So that search continues but it was a chaotic scene when the gunfire erupted. There was a biker rally going on. And the street was filled with 1000s of people here on Sixth Street which is typical for a Friday night into early Saturday morning. But that gunfire erupted. 14 people were initially wounded and rushed to hospitals. And we're now told by Austin police that one of those 14 victims has now died. Ed Lavandera, CNN, Austin, Texas.

(END VIDEO CLIP) CURNOW: And we are learning more on just how serious the situation was

when Danish footballer Christian Eriksen collapsed on the pitch at the Euro 2020 match. Now, Denmark's team doctor says Eriksen suffered a cardiac arrest and was 'gone' before resuscitation. Earlier I spoke with a cardiologist for Major League Soccer here in the U.S. and I asked him what he saw when Eriksen collapsed. Take a listen to this.


DR. MATTHEW MARTINEZ, DR. ATLANTIC HEALTH SYSTEM SPORTS CARDIOLOGY, MORRISTOWN MEDICAL CTR: I think what this underscores is how well that team prepared for this sort of event. And I was impressed with the speed at which they got to the athlete, very proud of the players who called over the athletic trainers who sprinted towards the athlete and appropriately started to evaluate, started CPR and then got that defibrillator on as soon as quickly - as soon as possible, which is really the best life saving measure when this sort of event occurs.

CURNOW: One of the team members said that he was gone on that on that field and that the defibrillator brought him back. What does that tell you?

MARTINEZ: If you're watching, if you watch from moment to moment, things are fine until they're not fine. And he keeled over, completely was unable to brace himself, which are some of the hallmarks of a cardiac reason for passing out. Athletes fall on the pitch often. They pass out for a variety of reasons. But in this case, the mechanism we think was related to the heart because of the way he fell. So he did not brace himself. It was very abrupt. It was a noncontact fall.

And the players I thought recognized it immediately. We have a problem. He's not responding. He doesn't look well. Amazing how quickly they can respond.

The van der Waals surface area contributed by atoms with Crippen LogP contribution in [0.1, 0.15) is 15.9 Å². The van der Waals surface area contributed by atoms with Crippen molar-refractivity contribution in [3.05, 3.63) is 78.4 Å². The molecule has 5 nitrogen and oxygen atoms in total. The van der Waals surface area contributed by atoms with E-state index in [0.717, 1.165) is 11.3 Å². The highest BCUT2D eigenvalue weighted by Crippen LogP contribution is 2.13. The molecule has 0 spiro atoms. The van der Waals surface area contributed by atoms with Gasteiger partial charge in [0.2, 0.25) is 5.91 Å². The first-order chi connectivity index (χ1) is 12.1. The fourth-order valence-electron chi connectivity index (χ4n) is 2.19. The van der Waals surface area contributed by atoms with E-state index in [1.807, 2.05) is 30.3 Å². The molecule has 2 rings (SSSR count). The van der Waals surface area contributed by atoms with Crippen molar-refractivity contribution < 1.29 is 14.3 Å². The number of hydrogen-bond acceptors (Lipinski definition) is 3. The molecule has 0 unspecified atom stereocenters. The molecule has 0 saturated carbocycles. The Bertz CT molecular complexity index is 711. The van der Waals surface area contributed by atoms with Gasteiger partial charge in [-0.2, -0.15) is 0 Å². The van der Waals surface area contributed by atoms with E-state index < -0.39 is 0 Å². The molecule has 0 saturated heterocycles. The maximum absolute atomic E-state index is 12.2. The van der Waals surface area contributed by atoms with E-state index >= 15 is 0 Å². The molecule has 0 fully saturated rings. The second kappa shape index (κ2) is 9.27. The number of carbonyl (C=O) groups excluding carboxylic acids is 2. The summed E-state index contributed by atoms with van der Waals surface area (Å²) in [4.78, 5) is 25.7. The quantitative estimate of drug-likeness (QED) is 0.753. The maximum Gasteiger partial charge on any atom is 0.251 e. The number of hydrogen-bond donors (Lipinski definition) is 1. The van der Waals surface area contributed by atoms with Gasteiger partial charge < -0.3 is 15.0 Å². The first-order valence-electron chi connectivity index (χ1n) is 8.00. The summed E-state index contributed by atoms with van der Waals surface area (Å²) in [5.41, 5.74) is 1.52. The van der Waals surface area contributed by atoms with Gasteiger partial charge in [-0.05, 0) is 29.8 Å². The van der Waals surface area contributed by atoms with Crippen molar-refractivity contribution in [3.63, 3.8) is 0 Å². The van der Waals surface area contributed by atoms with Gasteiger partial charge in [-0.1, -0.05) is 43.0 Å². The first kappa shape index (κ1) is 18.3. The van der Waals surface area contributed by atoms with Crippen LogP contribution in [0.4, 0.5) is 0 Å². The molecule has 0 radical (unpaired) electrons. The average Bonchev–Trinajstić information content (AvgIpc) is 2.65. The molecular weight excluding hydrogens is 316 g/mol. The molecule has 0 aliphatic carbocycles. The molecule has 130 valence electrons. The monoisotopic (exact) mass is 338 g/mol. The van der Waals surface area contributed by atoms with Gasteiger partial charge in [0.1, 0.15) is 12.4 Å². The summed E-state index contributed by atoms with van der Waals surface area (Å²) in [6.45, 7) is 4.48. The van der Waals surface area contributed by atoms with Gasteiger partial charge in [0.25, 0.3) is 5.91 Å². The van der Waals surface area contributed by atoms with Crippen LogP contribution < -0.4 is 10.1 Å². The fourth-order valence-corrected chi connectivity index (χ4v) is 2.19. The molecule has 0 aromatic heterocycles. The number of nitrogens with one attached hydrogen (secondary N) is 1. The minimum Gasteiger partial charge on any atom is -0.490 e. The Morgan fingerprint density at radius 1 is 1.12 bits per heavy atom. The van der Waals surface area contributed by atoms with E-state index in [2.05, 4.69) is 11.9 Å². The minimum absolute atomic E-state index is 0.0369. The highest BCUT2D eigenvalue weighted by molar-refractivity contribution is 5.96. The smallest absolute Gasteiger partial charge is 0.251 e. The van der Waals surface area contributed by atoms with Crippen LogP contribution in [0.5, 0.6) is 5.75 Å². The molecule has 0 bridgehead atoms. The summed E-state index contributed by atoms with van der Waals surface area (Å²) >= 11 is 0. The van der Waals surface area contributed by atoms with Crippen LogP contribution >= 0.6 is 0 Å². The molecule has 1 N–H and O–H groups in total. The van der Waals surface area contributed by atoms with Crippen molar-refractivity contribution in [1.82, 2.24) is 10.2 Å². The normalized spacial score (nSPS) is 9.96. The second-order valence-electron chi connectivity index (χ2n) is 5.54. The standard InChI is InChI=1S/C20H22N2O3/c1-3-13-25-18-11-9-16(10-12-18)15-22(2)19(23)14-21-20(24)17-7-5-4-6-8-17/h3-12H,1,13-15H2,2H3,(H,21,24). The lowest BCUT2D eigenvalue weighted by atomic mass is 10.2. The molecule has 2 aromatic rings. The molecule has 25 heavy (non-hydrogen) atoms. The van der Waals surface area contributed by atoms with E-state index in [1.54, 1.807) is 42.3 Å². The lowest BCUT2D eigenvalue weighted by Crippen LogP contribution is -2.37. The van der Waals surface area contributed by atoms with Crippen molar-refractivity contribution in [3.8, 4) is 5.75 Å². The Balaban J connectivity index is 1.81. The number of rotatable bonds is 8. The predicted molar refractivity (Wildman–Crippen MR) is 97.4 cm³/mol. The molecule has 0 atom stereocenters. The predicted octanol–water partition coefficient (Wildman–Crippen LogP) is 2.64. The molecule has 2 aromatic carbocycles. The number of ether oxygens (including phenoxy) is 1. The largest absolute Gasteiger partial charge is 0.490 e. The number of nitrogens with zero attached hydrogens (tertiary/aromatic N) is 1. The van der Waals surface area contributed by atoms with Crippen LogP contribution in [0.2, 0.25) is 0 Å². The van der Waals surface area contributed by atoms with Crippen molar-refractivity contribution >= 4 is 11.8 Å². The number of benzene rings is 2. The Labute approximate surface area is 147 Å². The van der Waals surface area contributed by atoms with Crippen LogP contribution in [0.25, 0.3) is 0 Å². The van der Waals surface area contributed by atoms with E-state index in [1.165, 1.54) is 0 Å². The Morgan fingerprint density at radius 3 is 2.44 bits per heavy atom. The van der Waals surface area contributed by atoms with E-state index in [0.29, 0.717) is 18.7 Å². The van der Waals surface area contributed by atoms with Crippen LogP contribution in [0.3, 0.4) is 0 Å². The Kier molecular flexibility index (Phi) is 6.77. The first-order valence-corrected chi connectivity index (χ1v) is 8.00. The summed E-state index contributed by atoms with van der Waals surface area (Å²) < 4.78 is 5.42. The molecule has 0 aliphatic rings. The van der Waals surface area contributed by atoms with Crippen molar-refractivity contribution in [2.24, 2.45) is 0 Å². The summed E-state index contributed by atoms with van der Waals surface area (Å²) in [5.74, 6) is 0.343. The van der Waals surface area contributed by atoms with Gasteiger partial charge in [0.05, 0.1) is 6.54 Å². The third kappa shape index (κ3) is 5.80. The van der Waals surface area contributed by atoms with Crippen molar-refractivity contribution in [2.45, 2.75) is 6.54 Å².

CURNOW: I mean, they saved his life and the ref as well. And of course those medics. It was just an extraordinary but also absolutely gut wrenching 10 to 13 minutes as people didn't really know what was going on. And I think a lot of people and fans in the stadium have told us that they thought that they had lost their star player. Why - why would such a young, fit man at the top of his physical peak, essentially, his athletic peak, have a heart problem like that, despite all the monitoring?


MARTINEZ: So this is a rare event. But it does definitely occur. Depending on the sport, the age of the athlete, we approximate one in 200,000 athletes per year are going to have an event like this, one out of every 200,000. Now that changes if you're a soccer player or a basketball player, or an American football player, that risk may be actually a little higher.

If you're a division one male basketball player, that seems to maybe be the highest risk.

CURNOW: Why? MARTINEZ: And although we do, although we do screening, these are congenital problems. You are born with these conditions under the age of 35, that's the most common reason you have an event like this.


CURNOW: Well, Christian Eriksen remains in the hospital in a stable condition. His team's next match in the tournament is against Belgium on Thursday. And sticking with sporty news, the South African football - the South American Football Confederation is defending its decision to play the Copa America in Brazil.

The Nation reported more than 70,000 new cases for four straight days leading up to the tournament. But in a statement, the confederation said it is fully aware of the situation the continent is going through in the context of the pandemic. It also recognizes the importance of football in South American culture. So far, Venezuela, Bolivia, and Colombia, all have had players and staff test positive for the coronavirus since arriving.

And world number one player, Novak Djokovic is celebrating after winning the French Open title in thrilling fashion on Sunday. He is the first male player in the modern era to win all four major tournaments twice. Djokovic now has 19 Grand Slam singles titles in his career, just one behind Roger Federer and Rafael Nadal, Rafael Nadal for the most all time.

So that wraps this hour of CNN Newsroom. I'm Robyn Curnow. Thanks so much for joining me. Rosemary Church picks up after the break.